RPT-SCENARIOS-The future for BP after the oil spill

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By Tom Bergin

HOUSTON, June 3 (BestGrowthStock) – BP’s (BP.L: ) (BP.N: ) oil spill in
the Gulf of Mexico has become the worst in U.S. history,
prompting speculation about the future of the company and its
chief executive, Tony Hayward. [ID:nN01128586]

Here are some potential scenarios facing BP:


BP and the White House have said the oil giant has the
financial muscle to cover the cost of cleaning up the oil spill
and compensating those affected.

All analysts consulted by Reuters agree on this, and that
the key determinant of how much it does finally cost depends on
how long the oil continues to flow.

Analysts and investors have started to factor in that the
spill lasts until August, when a relief well is expected to be
completed. The relief well would end the spill even if earlier
efforts to cap the ruptured well have failed.

BP’s market capitalization has fallen by around $65 billion
since the Deepwater Horizon rig sank on April 22 after exploding
two days earlier, unleashing a torrent of oil into the Gulf of

Most analysts believe this more than factors in the total
cost to BP.

“It’s not going to be anything in that ball park,” Alex
Morris, oil analyst at Raymond James in Houston said.

Estimates for the total cost start at around $5.3 billion,
an estimate from Dutch bank ING, assuming the current effort to
fit a cap on the well to capture the oil works. [ID:nN02139553]

However, estimates run to up to $37 billion — the forecast
from investment bank Credit Suisse.

As costs, especially those for damages, will be absorbed
over a period of years, BP is seen as able to handle them.

The company generated cash of $7.7 billion from operating
activities in the first quarter. Even after capital investment
of $3.8 billion, it had $3.9 billion of free cash.

Most analysts believe the company can foot the bill without
cutting its dividend or raising debt levels.

However, Credit Suisse said if its $37 billion estimate is
accurate, the company can only maintain its dividend by raising
its gearing ratio by 10 percentage points, something it may not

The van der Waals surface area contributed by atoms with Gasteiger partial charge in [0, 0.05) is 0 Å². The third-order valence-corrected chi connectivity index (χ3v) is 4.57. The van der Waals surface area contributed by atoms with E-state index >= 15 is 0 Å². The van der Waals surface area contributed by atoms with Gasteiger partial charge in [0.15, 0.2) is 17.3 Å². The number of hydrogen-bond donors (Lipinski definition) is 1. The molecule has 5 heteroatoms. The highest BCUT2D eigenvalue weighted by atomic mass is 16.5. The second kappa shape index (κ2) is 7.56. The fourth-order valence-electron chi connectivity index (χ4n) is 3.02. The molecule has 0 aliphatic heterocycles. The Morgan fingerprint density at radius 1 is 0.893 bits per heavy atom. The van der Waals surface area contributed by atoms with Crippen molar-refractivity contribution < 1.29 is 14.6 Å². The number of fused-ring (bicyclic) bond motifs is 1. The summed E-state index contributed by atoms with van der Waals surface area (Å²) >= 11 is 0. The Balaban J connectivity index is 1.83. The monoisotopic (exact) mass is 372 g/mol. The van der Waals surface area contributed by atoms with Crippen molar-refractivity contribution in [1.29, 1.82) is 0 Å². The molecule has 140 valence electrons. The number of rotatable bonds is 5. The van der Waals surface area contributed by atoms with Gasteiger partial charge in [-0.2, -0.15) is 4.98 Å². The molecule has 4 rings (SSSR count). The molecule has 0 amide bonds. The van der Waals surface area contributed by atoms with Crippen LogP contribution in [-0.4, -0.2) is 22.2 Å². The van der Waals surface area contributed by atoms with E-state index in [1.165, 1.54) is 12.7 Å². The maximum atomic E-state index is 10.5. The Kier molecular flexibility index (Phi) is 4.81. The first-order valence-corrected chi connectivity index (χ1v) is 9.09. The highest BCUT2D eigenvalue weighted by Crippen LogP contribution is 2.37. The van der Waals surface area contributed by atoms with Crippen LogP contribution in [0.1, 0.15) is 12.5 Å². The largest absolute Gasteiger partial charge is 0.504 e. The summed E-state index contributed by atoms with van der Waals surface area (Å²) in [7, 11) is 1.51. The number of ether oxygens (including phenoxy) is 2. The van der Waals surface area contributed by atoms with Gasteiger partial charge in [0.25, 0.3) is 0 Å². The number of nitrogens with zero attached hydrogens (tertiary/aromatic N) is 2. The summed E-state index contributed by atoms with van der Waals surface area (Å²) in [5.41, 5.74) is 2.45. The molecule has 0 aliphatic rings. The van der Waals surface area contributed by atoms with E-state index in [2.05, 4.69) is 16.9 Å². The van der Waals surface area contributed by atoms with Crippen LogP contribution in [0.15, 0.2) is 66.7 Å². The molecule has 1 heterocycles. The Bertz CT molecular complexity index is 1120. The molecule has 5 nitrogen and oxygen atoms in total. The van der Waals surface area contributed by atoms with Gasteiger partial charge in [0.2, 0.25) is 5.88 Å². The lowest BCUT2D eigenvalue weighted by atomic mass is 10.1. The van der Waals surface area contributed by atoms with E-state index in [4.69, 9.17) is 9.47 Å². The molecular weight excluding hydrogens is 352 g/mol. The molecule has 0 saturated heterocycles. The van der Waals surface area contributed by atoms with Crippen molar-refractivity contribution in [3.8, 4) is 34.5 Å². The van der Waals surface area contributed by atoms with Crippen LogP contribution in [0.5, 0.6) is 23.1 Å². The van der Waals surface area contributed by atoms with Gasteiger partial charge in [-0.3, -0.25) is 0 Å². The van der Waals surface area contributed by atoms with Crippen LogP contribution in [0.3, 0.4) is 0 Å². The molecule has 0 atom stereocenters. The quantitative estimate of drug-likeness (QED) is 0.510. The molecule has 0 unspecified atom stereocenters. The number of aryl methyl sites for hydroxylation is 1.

wish to do.

And even if BP can afford to maintain its dividend, it may
cut it as a political gesture to bolster its flagging
reputation. Democratic Senators Charles Schumer and Ron Wyden
said on Wednesday BP should cut its dividend until the full
costs for cleaning up the spill can be calculated.

BP, which owns 65 percent of the leaking well, its partners
Anadarko Petroleum, which owns 25 percent and Japan’s Mitsui &
Co, which owns 10 percent, are legally liable for the clean-up
on the basis of their shareholdings. BP has undertaken to cover
all damages itself.

CEO Hayward said in an interview with Britain’s The Daily
Mail newspaper on Wednesday that clean-up costs could hit $3
billion if the leak continues until August.

This is based on BP’s estimate of around $950 million spent
in the first 41 days after the explosion.

However, Credit Suisse estimated in a research note on
Wednesday that clean-up costs could total $15-23 billion. Other
analysts put the number as low as the $2 billion estimated by
Panmure Gordon’s Peter Hitchens.

BP has agreed to compensate all those affected by the spill
for all legitimate costs, even though under the law BP and its
partners are only liable to pay up to $75 million. BP has
undertaken to pay this money itself, rather than in conjunction
with its partners, so the full liability may fall to it.

BP has offered no estimate but Hitchens at Panmure said on
Wednesday he estimates compensation claims will be $10 billion.
Credit Suisse estimates this at $23 billion.


The collapse in its share price means BP could become a
takeover target, Dougie Youngson, oil analyst at brokerage
Arbuthnot said on Tuesday.

However, most analysts do not expect this to happen.

Exxon Mobil (XOM.N: ), Royal Dutch Shell (RDSa.L: ) and Chevron
(CVX.N: ) are the only fully publicly traded oil companies larger
than BP and deemed financially strong enough to buy it.

The U.S. government blocked the takeover of Asia-focused
U.S. oil company Unocal by China’s CNOOC for strategic reasons,
so most analysts doubt it would allow BP — the largest oil
producer in the Gulf of Mexico — to be taken over by a
state-backed oil company.

Antitrust issues could arise over BP’s refineries if it were
acquired by Exxon, Shell or Chevron, Alex Morris said. This
could force the sale of the refineries but in the current
depressed refining environment that would be difficult.

BP’s significant U.S. gas production assets could also cause
regulatory problems for any of the above, Jason Kenney at ING

However, the biggest barriers to an acquirer making a move
are the unknown liabilities that arise from the spill.

“It would be hard to see one of the other supermajors taking
on such an unknown liability,” Raymond James’s Morris said.

Similarly, selling of BP piecemeal may not attract buyers
because the individual parts would still be liable for the

Washington may also block any deal seen to strengthen anyone
in the oil industry.

“The last thing that President (Barack) Obama needs today is
“bigger oil,” ING’s Kenney said in a research note.


RPT-SCENARIOS-The future for BP after the oil spill